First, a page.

Dental implant surfaces after insertion in bone: an in vitro study in four commercial implant systems
- 331 Downloads
Primary healing of dental implants is influenced by their surface morphology. However, little is known about any alterations in morphology during their insertion. Therefore, the aim of this study was to evaluate the surface morphology of four different implant systems, following their insertion in porcine jaw bones.
Four fresh porcine mandible specimens were used. Six new implants of four systems (Ankylos® 4.5 × 14 mm, Frialit Synchro® 4.5 × 15 mm, NobelReplace ® Tapered Groovy RP 4.3 × 13 mm, Straumann SLA® Bone Level 3.3 × 14 mm) were inserted, whereas one implant of each system served as a control. After their removal, implants were cleaned in an ultrasonic bath. All 28 implants were examined quantitatively by 3D confocal microscopy for surface characteristics.
In the evaluated zones, implants of the Ankylos, Frialit, and Straumann systems showed mostly a reduction of the mean surface roughness Sa, the maximal surface roughness Sz, and the developed surface area ratio Sdr; Nobel implants showed an increase in these parameters. With respect to all three parameters Sa, Sz, and Sdr, statistical analysis revealed that differences between the four systems were highly significant in the apical region of implants. Controls showed no morphologic alterations.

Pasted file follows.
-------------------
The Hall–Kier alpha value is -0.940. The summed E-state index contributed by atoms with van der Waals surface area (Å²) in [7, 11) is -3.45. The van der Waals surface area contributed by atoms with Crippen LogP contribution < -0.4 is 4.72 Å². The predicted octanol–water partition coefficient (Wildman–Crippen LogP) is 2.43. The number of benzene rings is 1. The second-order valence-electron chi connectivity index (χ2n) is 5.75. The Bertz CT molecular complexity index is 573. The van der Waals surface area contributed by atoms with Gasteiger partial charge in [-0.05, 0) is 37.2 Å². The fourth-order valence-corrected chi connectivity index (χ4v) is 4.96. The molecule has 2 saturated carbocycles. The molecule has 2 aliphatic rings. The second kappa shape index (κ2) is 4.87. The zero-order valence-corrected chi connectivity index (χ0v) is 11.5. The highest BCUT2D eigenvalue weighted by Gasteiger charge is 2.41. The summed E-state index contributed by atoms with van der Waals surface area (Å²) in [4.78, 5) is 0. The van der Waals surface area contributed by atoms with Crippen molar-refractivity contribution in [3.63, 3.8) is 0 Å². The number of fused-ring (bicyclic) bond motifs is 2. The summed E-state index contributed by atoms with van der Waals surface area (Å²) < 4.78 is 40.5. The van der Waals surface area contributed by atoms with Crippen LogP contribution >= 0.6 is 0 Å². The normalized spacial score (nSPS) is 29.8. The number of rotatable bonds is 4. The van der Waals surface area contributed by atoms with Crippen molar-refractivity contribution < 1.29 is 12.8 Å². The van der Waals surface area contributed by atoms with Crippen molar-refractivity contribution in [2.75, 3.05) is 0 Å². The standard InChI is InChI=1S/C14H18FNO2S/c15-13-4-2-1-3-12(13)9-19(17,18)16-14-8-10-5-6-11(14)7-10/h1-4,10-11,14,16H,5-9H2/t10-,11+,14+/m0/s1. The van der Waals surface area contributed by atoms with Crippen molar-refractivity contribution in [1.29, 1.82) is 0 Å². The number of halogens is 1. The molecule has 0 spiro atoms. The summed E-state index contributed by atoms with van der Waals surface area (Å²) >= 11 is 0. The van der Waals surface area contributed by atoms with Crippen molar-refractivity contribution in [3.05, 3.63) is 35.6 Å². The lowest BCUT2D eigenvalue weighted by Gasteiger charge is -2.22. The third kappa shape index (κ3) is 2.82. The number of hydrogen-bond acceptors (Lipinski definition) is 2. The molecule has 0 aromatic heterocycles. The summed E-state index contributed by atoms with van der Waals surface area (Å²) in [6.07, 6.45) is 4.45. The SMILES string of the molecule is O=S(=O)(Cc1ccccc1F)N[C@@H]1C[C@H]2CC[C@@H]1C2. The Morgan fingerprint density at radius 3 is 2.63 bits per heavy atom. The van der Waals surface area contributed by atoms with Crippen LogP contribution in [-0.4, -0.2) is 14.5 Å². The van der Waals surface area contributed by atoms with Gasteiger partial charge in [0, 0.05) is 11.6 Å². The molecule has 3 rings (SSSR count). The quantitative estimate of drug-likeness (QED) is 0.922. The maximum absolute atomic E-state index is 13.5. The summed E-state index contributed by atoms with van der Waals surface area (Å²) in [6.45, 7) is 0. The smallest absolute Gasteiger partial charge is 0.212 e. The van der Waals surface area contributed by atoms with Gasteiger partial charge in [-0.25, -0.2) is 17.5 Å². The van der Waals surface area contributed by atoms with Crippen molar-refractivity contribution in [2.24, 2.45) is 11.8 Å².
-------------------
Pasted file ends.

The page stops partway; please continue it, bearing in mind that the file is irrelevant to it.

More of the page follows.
The insertion process had an impact on the surface of all four implant systems. Anodized implant surface modification seems to result in more alterations compared with subtractive surface modifications. Therefore, surgical planning should take into consideration the choice of surface treatment because the characteristics of the implants may be modified during the installation process.
The given information is of value for daily implantation practice and the course of osseointegration.
KeywordsDental implant Implant surface Insertion Surface morphology
The work was not funded.
Compliance with ethical standards
Conflict of interest
The authors declare that they have no conflict of interest.
This article does not contain any studies with human participants or animals performed by any of the authors.
For this type of study, formal consent is not required.
- 13.Misch CE (1999) Bone density: a key determinant for clinical success. In: Misch CE (ed) Contemporary implant dentistry, 2nd edn. CV Mosby Company, St LouisGoogle Scholar
- 20.Ballo AM et al (2011) Dental implant surfaces—physicochemical properties, biological performance, and trends. In: Turkyilmaz PI (ed) Implant dentistry—a rapidly evolving practice. InTechGoogle Scholar
- 31.Tanaka M et al (1994) Effects of bone tapping on osseointegration of screw dental implants. Int J Oral Maxillofac Implants 9:541–547Google Scholar